The Daily Item, Sunbury, PA

April 3, 2013

Some actions are beyond rehabilitation


Daily Item

---- — If Mike Rice didn't know about viral video before Tuesday, he sure does now. The latest sensation cost him his job.

Rice is now the former men's basketball coach at Rutgers after a disturbing video was released Tuesday by ESPN showing Rice's extraordinarily inappropriate behavior at practice.

Rice, who was 44-51 in three seasons at Rutgers, was shown shoving, grabbing and even kicking players. It also shows him throwing basketballs at players' heads and using language that would make a modern drill sergeant blush.

Unfortunately, this was not new behavior. Rice was suspended by Rutgers in late November after the athletic director saw the video. Rice was benched for three games and fined $50,000, a punishment that the university president signed off on as well.

Wednesday, a day after the video went public, Rice was fired and Tim Pernetti, the Rutgers AD fell on the sword for the university. "I am responsible for the decision to attempt a rehabilitation of Coach Rice," he said. "I thought it was in the best interest of everyone to rehabilitate, but I was wrong."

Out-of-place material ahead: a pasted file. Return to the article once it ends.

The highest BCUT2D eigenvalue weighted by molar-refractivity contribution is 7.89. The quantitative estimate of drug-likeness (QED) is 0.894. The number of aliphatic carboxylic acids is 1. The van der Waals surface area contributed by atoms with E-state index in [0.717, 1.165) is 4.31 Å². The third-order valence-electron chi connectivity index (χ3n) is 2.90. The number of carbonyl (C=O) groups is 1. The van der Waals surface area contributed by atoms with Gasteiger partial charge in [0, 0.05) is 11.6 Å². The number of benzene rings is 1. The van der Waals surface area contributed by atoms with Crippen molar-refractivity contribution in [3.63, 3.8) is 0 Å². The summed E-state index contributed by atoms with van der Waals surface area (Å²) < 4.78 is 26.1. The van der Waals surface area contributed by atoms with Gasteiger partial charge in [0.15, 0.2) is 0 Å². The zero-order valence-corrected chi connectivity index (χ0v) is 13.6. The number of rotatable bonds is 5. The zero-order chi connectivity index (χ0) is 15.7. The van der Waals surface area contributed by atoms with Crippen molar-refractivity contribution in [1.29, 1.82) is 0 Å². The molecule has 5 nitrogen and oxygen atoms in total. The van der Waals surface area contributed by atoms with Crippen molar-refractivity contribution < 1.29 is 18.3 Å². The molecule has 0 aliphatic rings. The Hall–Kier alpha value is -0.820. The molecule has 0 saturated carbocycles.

The issues here are many, not the least of which is that Rice is a coach, a teacher and is supposed to be a molder of men. Instead, he comes off looking like the bully he actually is and, worse, Rutgers enabled him by allowing him to continue to represent the university after seeing what was going on. Then, when the school was publicly called on out Tuesday and appropriate outraged ensued, the university pulled the plug.

What if the video had not been released by ESPN and it had remained an internal issue with Rutgers? Would the university have sat on it and allowed Rice to continue his reign of physical, mental and verbal abuse?

Suppose Rice was more successful, would his leash have been a bit longer? There were grumblings for years about Indiana coach Bob Knight acting the same way. Knight survived a similar video, which actually showed him choking a player in practice, but was fired months later after breaking a zero tolerance policy put forth by IU after that incident.

For actions like this, there need not be a policy in place, it should be a given. Any one of the abuses should have been enough to get Rice fired, not rehabilitated or suspended, even if the outside world never knew about it.